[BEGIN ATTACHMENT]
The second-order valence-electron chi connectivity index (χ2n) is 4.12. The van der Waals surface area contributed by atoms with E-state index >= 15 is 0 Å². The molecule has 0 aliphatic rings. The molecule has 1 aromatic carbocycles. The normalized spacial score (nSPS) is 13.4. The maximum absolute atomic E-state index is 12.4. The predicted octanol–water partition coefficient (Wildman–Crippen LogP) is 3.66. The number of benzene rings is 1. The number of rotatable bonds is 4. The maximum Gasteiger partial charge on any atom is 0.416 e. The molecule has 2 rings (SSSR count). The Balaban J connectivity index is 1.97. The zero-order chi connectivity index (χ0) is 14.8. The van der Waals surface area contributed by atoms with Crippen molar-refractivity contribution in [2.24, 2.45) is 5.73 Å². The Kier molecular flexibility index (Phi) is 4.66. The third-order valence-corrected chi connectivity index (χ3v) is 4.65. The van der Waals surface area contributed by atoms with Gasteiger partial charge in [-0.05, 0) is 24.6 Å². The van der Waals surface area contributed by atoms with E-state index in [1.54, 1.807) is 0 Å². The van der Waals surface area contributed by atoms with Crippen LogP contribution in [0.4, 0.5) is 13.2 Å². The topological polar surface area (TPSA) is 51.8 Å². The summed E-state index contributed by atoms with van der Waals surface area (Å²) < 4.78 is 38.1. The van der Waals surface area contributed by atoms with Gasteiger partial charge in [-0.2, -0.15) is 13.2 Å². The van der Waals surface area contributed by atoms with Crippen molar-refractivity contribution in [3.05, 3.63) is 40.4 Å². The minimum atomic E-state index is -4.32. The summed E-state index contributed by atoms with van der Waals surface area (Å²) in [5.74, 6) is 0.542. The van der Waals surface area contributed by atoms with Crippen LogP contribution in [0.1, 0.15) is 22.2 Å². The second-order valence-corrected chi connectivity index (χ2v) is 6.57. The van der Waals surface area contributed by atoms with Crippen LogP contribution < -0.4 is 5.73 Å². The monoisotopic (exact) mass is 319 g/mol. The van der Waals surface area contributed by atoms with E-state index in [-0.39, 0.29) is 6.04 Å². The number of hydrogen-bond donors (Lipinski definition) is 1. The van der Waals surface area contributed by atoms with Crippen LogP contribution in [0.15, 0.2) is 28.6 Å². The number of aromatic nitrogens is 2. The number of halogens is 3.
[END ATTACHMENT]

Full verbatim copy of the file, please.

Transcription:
The second-order valence-electron chi connectivity index (χ2n) is 4.12. The van der Waals surface area contributed by atoms with E-state index >= 15 is 0 Å². The molecule has 0 aliphatic rings. The molecule has 1 aromatic carbocycles. The normalized spacial score (nSPS) is 13.4. The maximum absolute atomic E-state index is 12.4. The predicted octanol–water partition coefficient (Wildman–Crippen LogP) is 3.66. The number of benzene rings is 1. The number of rotatable bonds is 4. The maximum Gasteiger partial charge on any atom is 0.416 e. The molecule has 2 rings (SSSR count). The Balaban J connectivity index is 1.97. The zero-order chi connectivity index (χ0) is 14.8. The van der Waals surface area contributed by atoms with Crippen molar-refractivity contribution in [2.24, 2.45) is 5.73 Å². The Kier molecular flexibility index (Phi) is 4.66. The third-order valence-corrected chi connectivity index (χ3v) is 4.65. The van der Waals surface area contributed by atoms with Gasteiger partial charge in [-0.05, 0) is 24.6 Å². The van der Waals surface area contributed by atoms with E-state index in [1.54, 1.807) is 0 Å². The van der Waals surface area contributed by atoms with Crippen LogP contribution in [0.4, 0.5) is 13.2 Å². The topological polar surface area (TPSA) is 51.8 Å². The summed E-state index contributed by atoms with van der Waals surface area (Å²) < 4.78 is 38.1. The van der Waals surface area contributed by atoms with Gasteiger partial charge in [-0.2, -0.15) is 13.2 Å². The van der Waals surface area contributed by atoms with Crippen molar-refractivity contribution in [3.05, 3.63) is 40.4 Å². The minimum atomic E-state index is -4.32. The summed E-state index contributed by atoms with van der Waals surface area (Å²) in [5.74, 6) is 0.542. The van der Waals surface area contributed by atoms with Crippen LogP contribution in [0.1, 0.15) is 22.2 Å². The second-order valence-corrected chi connectivity index (χ2v) is 6.57. The van der Waals surface area contributed by atoms with Crippen LogP contribution < -0.4 is 5.73 Å². The monoisotopic (exact) mass is 319 g/mol. The van der Waals surface area contributed by atoms with E-state index in [-0.39, 0.29) is 6.04 Å². The number of hydrogen-bond donors (Lipinski definition) is 1. The van der Waals surface area contributed by atoms with Crippen LogP contribution in [0.15, 0.2) is 28.6 Å². The number of aromatic nitrogens is 2. The number of halogens is 3.